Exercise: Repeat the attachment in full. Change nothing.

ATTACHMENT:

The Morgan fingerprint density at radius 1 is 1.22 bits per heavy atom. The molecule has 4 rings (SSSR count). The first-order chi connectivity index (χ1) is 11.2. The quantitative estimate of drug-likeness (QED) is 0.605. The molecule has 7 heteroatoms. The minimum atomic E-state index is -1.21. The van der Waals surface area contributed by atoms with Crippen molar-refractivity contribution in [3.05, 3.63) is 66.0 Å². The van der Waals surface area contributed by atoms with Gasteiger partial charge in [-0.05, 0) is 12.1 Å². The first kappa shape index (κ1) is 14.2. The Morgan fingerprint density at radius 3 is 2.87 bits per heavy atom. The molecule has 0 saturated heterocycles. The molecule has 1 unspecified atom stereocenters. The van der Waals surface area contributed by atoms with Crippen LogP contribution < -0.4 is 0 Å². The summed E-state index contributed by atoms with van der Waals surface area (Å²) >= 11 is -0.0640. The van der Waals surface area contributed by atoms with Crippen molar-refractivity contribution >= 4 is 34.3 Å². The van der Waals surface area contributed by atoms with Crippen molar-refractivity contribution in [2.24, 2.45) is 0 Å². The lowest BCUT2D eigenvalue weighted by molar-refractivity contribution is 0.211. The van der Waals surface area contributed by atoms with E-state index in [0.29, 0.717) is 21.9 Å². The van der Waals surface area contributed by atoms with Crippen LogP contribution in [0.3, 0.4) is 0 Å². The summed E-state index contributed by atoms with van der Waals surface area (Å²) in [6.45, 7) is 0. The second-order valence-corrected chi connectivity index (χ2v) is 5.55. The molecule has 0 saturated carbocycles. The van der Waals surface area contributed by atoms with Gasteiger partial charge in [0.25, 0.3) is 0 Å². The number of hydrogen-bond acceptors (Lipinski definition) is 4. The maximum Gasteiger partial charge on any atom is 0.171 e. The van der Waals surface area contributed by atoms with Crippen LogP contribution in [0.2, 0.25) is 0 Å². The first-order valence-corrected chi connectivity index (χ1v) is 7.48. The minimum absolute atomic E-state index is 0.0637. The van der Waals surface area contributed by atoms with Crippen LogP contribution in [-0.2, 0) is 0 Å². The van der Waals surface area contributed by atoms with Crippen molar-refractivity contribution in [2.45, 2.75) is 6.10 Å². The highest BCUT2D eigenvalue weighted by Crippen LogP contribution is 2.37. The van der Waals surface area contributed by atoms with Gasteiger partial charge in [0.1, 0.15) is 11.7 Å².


The Morgan fingerprint density at radius 1 is 1.22 bits per heavy atom. The molecule has 4 rings (SSSR count). The first-order chi connectivity index (χ1) is 11.2. The quantitative estimate of drug-likeness (QED) is 0.605. The molecule has 7 heteroatoms. The minimum atomic E-state index is -1.21. The van der Waals surface area contributed by atoms with Crippen molar-refractivity contribution in [3.05, 3.63) is 66.0 Å². The van der Waals surface area contributed by atoms with Gasteiger partial charge in [-0.05, 0) is 12.1 Å². The first kappa shape index (κ1) is 14.2. The Morgan fingerprint density at radius 3 is 2.87 bits per heavy atom. The molecule has 0 saturated heterocycles. The molecule has 1 unspecified atom stereocenters. The van der Waals surface area contributed by atoms with Crippen LogP contribution < -0.4 is 0 Å². The summed E-state index contributed by atoms with van der Waals surface area (Å²) >= 11 is -0.0640. The van der Waals surface area contributed by atoms with Crippen molar-refractivity contribution >= 4 is 34.3 Å². The van der Waals surface area contributed by atoms with Crippen molar-refractivity contribution in [2.24, 2.45) is 0 Å². The lowest BCUT2D eigenvalue weighted by molar-refractivity contribution is 0.211. The van der Waals surface area contributed by atoms with E-state index in [0.29, 0.717) is 21.9 Å². The van der Waals surface area contributed by atoms with Crippen LogP contribution in [0.3, 0.4) is 0 Å². The summed E-state index contributed by atoms with van der Waals surface area (Å²) in [6.45, 7) is 0. The second-order valence-corrected chi connectivity index (χ2v) is 5.55. The molecule has 0 saturated carbocycles. The van der Waals surface area contributed by atoms with Gasteiger partial charge in [0.25, 0.3) is 0 Å². The number of hydrogen-bond acceptors (Lipinski definition) is 4. The maximum Gasteiger partial charge on any atom is 0.171 e. The van der Waals surface area contributed by atoms with Crippen LogP contribution in [0.2, 0.25) is 0 Å². The first-order valence-corrected chi connectivity index (χ1v) is 7.48. The minimum absolute atomic E-state index is 0.0637. The van der Waals surface area contributed by atoms with Crippen LogP contribution in [-0.2, 0) is 0 Å². The van der Waals surface area contributed by atoms with Crippen molar-refractivity contribution in [2.45, 2.75) is 6.10 Å². The highest BCUT2D eigenvalue weighted by Crippen LogP contribution is 2.37. The van der Waals surface area contributed by atoms with Gasteiger partial charge in [0.1, 0.15) is 11.7 Å².